Release your finger from the screen. The two terminal atoms are now marked as selected. At any given point in time, every atom within the structure is either selected or not selected. This concept coexists alongside the idea of a current atom or bond. Most of the command actions represented by the many different icons in MMDS need to know what atoms or bonds to operate on. In most cases, if there are any selected atoms, then these are considered to be the subject for the operation, and if there are no selected atoms, then the current atom or bond is used as the subject instead.
The next step is to convert both of these atoms to oxygen, using a single command. This could be done using the atom sub-bank, but instead we will introduce a new concept: the context bank. To activate the context bank, touch an area of the screen and hold it until the context bank appears:
The context bank is made up of icons which are accessible from the command bank, but is organised differently, and only lists commands that are applicable. Any operation which would have no effect is not shown (e.g. selecting all atoms when all atoms are already selected, changing a bond order to single when the current bond is already single, etc.).
Like the command banks, the context bank also has sub-banks. Select the atom sub-bank icon:
A list of common elements is shown, as well as more sub-banks for those less common. Note carbon is not listed as one of the choices, since both of the selected atoms are currently carbon atoms.
Select oxygen to convert both the selected atoms:
Now that the terminal atoms have been converted into oxygen, it is no longer desirable for them to be selected. Tap some part of the screen not close to an atom or bond, or use the clear selection button from the main bank (or context bank) to unselect all of the atoms.
Zoom and pan
There are action buttons for zooming in and out, but with the iOS version of MMDS, it is usually more convenient to make use of two finger gestures to achieve this effect.
Zooming in or out is done with a pinch gesture, which is similar to many other iOS apps:
Panning is less obvious. Most iOS apps which allow a screen to be moved around, e.g. the Safari app, or scrolling tables, default to a pan operation when a single finger is swiped along the screen. MMDS uses the single-finger movement gesture for selecting atoms. To move the structure around on the screen, place two fingers on the screen, and move them both, keeping them approximately the same distance apart, in order to distinguish the gesture from the zoom.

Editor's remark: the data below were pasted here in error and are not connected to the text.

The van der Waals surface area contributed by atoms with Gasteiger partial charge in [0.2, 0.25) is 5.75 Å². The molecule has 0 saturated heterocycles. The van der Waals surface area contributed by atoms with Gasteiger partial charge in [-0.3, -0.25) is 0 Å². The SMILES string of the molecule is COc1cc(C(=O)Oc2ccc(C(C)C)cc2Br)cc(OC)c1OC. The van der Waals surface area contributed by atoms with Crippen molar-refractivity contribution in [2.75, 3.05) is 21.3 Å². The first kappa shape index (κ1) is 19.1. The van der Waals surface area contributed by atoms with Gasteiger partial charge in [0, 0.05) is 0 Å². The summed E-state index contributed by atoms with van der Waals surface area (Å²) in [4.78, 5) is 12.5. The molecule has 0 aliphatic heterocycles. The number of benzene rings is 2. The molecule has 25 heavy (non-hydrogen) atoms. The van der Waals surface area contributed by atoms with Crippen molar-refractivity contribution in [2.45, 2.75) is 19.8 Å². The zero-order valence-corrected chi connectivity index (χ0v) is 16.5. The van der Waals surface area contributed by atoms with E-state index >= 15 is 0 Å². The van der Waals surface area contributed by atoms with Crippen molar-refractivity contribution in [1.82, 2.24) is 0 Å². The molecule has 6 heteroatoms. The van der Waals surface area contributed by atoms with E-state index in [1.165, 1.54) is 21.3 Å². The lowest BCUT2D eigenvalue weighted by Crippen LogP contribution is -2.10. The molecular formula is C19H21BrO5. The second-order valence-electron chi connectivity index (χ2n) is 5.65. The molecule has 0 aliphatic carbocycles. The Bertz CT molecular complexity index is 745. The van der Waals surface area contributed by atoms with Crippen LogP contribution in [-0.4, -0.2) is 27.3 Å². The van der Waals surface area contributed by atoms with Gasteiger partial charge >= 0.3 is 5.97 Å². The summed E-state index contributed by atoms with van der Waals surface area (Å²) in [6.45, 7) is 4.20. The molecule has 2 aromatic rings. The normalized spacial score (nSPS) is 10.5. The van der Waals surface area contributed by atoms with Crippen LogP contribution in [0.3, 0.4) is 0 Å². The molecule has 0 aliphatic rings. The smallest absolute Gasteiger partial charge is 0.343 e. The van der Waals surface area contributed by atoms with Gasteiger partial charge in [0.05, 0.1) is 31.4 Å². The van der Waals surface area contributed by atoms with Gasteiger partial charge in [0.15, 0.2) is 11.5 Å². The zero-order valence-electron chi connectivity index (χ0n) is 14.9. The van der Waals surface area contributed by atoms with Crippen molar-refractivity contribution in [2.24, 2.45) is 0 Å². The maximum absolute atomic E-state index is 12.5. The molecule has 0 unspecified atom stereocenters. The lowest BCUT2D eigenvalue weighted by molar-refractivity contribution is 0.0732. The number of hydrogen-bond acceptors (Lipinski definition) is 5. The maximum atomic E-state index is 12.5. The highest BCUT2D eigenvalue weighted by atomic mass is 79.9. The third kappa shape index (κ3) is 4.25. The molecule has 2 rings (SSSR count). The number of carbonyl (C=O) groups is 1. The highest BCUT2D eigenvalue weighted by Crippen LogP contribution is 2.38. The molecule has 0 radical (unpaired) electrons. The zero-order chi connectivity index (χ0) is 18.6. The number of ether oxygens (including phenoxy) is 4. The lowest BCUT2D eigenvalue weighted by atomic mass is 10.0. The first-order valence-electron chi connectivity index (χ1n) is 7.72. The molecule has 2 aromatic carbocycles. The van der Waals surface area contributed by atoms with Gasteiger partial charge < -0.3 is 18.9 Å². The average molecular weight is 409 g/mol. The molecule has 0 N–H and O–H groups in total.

The next section is easier to work with when the molecule is larger, so zoom in slightly, so that the 6-membered ring takes up a large portion of the centre of the screen.
Because a finger is large and atoms are small, tapping a particular object of interest is not always the easiest way to make that the current object. If there is a current atom or bond, i.e. anything is highlighted in green, it is possible to enter traversal mode by touching the screen close to the current object, then without waiting for too long, moving your finger in a particular direction.
In traversal mode, the current atom/bond is dragging along the atom-bond network, in the general direction in which the finger is moved. The current object alternates between atoms and bonds, and only follows along bonded connections.
The following sequence shows what happens when a bond is made current, then traversal mode is activated by clicking near it and dragging in a generally top-left direction:
The current object hops between atoms and bonds, in the direction in which it is being dragged. Releasing your finger at any time stops the traversal.
Note that when traversal mode is activated and the current object is an atom, several phantom bonds are displayed. These are proposed locations for creating new bonds, and it is possible to drag the traversal cursor over top of them:
Releasing your finger when one of the phantom bonds is selected causes the phantom bond to become real, i.e. the current atom is methylated:
Finishing the drawing of a caffeine molecule requires methylation of three nitrogens, one of which has just been shown. Use the traversal mode to create the other two.
Note that when traversing across the structure, the current object and its neighbours are always retained on the screen, so the molecule will be scrolled as necessary. So as the current object migrates across the molecule, the current region of interest will always be shown, which is relevant to this example, since it was previously zoomed in so that it did not all fit on the screen.
A guided tour through the drawing features of the iOS version of MMDS has been demonstrated. Although it only scratches the surface of the drawing capabilities, many of the remaining features should be intuitive, with a little trial and error. The drawing primitives that are represented by the graphical icons of MMDS represent a very powerful set of operations which can be used to construct publication-quality molecular diagrams with a very small number of steps, once they are understood. Perseverence will be rewarded!